The GSC essentially is - there's something called the Governance Steering Threshold and it's delegation. So it's on a rolling basis. It's not like an election based like in traditional governance or Synthetix council model. So if you get delegated a certain amount of votes, I think it's around 110,000 voting power, you are eligible to join the GSC so you can join by calling a certain function, “Join”, and if you don't want to participate as the council level, you don't have to have opt in

So once you're on the GSE, you have certain authorities at a base level, and of course, governance can add things to that as it goes. And as the GFC becomes more a vision and a core part of governance, but the first ones are the ability to push a proposal straight on chain.

So the typical flow is you create a proposal. There's a review period. It goes to an off-chain Snapshot as a sentiment gauge to see if it's worthy of passing forward to the next step. Once that passes, it goes to an on-chain vote. And if that passes it's executed. With the GSE, they can just draft the proposal and put it directly on-chain.

And the council is really interesting because they each have one vote if you're on the GSC, it's not like it's their delegated voting power of the top. So it's, Sybil resistant at its base, which is also really cool.

Sina [00:13:41]: They each have one vote? What do you mean?

Charles [00:13:45]: So in normal delegation systems, let's say you have 100,000 voting power. I have 59. If we're in the GSC and we're making decision together, you have a lot more voting power than me, almost double. So you would be able to sway the vote as a whale would in your system. So it's like a capital issue.

So in this case, it's just each GSC member has one vote. It would take a quorum of, let's say two or three people to actually pass that vote on chain. So it's like this, like decision-making at the top level and ultimately the community does have the ability to kind of veto for lack of a better term, those decisions. So it's not ultimately on the responsibility of the GSC as a liability.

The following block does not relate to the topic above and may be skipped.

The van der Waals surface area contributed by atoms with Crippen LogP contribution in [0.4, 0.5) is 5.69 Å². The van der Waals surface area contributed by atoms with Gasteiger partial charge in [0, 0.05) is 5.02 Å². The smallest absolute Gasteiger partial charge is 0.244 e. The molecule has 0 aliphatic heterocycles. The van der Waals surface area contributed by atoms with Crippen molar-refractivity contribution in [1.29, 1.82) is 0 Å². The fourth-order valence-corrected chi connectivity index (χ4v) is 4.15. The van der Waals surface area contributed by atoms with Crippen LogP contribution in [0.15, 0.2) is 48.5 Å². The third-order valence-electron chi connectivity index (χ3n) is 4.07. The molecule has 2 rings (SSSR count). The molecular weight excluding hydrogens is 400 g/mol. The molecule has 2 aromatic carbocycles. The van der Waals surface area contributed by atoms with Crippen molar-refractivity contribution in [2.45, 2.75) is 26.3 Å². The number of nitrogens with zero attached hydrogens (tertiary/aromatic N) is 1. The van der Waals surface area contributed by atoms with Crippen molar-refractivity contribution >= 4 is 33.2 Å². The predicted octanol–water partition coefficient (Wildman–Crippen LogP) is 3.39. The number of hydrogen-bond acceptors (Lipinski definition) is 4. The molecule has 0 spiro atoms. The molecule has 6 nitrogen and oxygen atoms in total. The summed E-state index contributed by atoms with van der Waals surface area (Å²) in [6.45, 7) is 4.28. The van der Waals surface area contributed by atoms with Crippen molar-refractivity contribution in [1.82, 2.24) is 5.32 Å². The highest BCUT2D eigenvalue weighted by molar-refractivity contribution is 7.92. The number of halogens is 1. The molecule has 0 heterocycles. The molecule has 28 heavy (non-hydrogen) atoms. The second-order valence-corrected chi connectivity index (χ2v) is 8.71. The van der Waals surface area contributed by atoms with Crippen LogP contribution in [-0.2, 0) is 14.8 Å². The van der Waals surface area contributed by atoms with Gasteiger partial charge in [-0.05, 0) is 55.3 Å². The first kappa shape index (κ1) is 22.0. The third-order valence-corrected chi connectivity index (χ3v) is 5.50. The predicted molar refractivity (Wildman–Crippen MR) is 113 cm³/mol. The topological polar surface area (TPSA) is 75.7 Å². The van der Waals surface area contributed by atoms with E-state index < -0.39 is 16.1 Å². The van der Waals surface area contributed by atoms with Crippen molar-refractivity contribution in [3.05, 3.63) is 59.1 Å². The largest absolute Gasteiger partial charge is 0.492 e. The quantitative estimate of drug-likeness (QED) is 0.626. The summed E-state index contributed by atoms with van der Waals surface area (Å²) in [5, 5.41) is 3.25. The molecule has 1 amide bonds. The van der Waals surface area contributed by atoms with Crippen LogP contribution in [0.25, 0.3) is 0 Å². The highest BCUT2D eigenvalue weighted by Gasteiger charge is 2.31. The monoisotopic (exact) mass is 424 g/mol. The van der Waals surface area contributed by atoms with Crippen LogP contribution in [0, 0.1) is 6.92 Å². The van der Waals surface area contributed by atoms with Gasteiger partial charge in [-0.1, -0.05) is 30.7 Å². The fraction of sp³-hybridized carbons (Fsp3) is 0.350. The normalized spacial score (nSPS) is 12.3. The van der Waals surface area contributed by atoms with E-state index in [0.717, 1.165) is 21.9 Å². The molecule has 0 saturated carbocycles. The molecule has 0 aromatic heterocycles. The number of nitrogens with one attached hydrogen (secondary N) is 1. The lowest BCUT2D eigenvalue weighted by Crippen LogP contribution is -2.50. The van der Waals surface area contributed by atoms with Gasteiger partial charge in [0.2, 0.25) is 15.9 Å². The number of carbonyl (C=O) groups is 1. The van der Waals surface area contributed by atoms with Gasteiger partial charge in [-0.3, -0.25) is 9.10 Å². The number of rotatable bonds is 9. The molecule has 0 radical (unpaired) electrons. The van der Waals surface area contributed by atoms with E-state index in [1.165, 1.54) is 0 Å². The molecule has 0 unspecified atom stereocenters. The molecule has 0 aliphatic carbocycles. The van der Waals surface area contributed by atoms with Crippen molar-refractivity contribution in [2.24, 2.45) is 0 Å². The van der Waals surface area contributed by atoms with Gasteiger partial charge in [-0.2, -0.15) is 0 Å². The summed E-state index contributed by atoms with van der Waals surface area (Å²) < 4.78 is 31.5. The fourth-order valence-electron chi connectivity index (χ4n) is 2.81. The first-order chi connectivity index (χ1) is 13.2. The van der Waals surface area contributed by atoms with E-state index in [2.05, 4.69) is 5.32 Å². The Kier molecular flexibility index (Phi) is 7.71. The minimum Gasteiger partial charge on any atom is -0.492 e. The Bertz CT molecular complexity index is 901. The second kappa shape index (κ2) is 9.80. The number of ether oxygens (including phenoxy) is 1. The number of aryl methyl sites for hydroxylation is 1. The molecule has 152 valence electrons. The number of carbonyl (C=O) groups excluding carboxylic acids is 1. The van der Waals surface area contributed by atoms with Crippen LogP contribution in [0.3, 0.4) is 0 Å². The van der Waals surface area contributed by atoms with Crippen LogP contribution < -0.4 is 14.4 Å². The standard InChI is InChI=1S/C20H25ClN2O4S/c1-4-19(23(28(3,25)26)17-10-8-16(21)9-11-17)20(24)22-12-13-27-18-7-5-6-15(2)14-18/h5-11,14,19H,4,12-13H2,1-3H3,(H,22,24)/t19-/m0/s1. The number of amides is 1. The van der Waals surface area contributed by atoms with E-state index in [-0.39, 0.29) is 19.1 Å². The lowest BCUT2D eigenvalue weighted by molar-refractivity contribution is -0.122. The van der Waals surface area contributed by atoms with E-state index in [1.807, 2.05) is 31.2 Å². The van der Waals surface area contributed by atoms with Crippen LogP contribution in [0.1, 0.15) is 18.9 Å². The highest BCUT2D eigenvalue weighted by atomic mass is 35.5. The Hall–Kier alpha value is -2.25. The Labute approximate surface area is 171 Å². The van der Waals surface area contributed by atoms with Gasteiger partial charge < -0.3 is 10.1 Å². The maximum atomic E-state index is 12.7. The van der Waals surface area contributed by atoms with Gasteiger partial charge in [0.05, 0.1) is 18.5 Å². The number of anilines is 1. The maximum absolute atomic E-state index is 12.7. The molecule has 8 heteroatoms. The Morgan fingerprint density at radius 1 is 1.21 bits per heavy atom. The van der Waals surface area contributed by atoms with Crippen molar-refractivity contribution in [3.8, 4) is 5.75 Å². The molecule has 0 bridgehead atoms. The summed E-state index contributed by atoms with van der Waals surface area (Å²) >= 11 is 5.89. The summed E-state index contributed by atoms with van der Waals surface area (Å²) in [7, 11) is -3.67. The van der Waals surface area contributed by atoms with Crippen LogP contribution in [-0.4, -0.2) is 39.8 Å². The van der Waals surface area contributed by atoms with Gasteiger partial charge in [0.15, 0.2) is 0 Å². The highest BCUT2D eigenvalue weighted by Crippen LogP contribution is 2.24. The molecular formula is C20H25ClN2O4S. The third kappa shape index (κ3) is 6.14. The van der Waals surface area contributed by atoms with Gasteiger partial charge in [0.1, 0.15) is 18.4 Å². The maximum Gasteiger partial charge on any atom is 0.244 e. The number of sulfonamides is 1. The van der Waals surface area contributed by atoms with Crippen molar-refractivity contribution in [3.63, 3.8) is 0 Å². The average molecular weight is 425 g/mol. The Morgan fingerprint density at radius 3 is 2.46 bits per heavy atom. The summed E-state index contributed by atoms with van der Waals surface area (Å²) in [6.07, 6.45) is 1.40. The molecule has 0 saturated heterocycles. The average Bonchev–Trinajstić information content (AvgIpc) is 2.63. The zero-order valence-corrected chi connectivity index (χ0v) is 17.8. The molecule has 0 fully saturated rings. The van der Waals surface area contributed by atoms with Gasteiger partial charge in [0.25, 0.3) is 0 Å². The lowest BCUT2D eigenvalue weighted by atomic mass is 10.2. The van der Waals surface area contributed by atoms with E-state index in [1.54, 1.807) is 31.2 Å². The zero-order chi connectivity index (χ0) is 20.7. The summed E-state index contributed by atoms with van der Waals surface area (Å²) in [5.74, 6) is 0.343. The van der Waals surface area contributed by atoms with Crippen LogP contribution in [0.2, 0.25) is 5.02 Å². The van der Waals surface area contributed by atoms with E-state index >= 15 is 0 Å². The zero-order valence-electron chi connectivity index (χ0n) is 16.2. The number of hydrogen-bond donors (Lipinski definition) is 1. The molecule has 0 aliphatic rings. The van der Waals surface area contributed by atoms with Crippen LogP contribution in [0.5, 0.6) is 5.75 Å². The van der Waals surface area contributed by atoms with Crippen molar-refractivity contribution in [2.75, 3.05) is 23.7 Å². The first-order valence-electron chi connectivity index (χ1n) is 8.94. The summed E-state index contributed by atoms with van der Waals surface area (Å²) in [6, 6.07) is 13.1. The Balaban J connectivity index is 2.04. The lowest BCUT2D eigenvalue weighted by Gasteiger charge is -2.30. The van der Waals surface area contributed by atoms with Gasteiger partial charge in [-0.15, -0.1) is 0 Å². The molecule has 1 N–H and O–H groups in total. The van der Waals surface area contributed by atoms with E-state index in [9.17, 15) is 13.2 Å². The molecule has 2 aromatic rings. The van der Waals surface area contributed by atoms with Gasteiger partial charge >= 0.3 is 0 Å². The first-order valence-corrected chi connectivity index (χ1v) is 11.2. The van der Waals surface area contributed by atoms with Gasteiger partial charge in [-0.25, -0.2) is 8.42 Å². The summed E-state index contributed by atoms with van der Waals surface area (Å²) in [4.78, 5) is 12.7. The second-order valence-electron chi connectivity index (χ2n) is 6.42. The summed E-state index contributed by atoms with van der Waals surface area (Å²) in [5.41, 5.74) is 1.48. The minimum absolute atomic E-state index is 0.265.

The other cool thing about the GSC is that they have their own treasury contract that is funded from the DAO. So the DAO can give this treasury contract of the GSC, certain funds for them to spend on one of projects, grants, or, or things that need to be spent quicker. So it's an expedited process, allows them to spend without the traditional barriers that governance would have to go through.

Sina [00:14:51]: Right. The side treasury that the GSC has is kind of operates as a, multi-state basically between the members of this committee. Except for the fact that the that the larger group of voters can still probably veto what's about to happen.

Charles [00:15:09]: Yeah. And so the cool thing about the GSC model is that it can extend further. So right now there's only one Governance Steering Council, but there could be a Protocol Steering Council or a Risk Steering Council or Treasury Steering Council, or they have the same models there and they have their own treasury to spend and give grants and fund people from the DAO.

So you could go that way with the organizational structure. Our DAO is still figuring out how they should approach like the DAO structure. If we should use things similar to the core unit model, where they like propose their budgets and they show their team breakdown, or you could go to Orca pods where there's working groups.

And it's fun to do that. The DAO is still very like in this early stage of figuring out what's best, which is really cool from my perspective,

Sina [00:15:55]: I mean, this is actually pretty mind blowing that all of this is happening on chain, right? Like you can go look at the Elements ethic council smart contracts, and like all the process of delegating your votes to someone, like ratifying a proposal. Like all of this stuff is actually happening in the smart contracts. I think, I mean, the idea of DAO's can seem fuzzy and as this like idealistic vision that's quite far off, but when you look at a system like this, that's going to be managing real amounts of funds. It's actually all happening in a, dependable way via these smart contracts. And I think that's like super cool.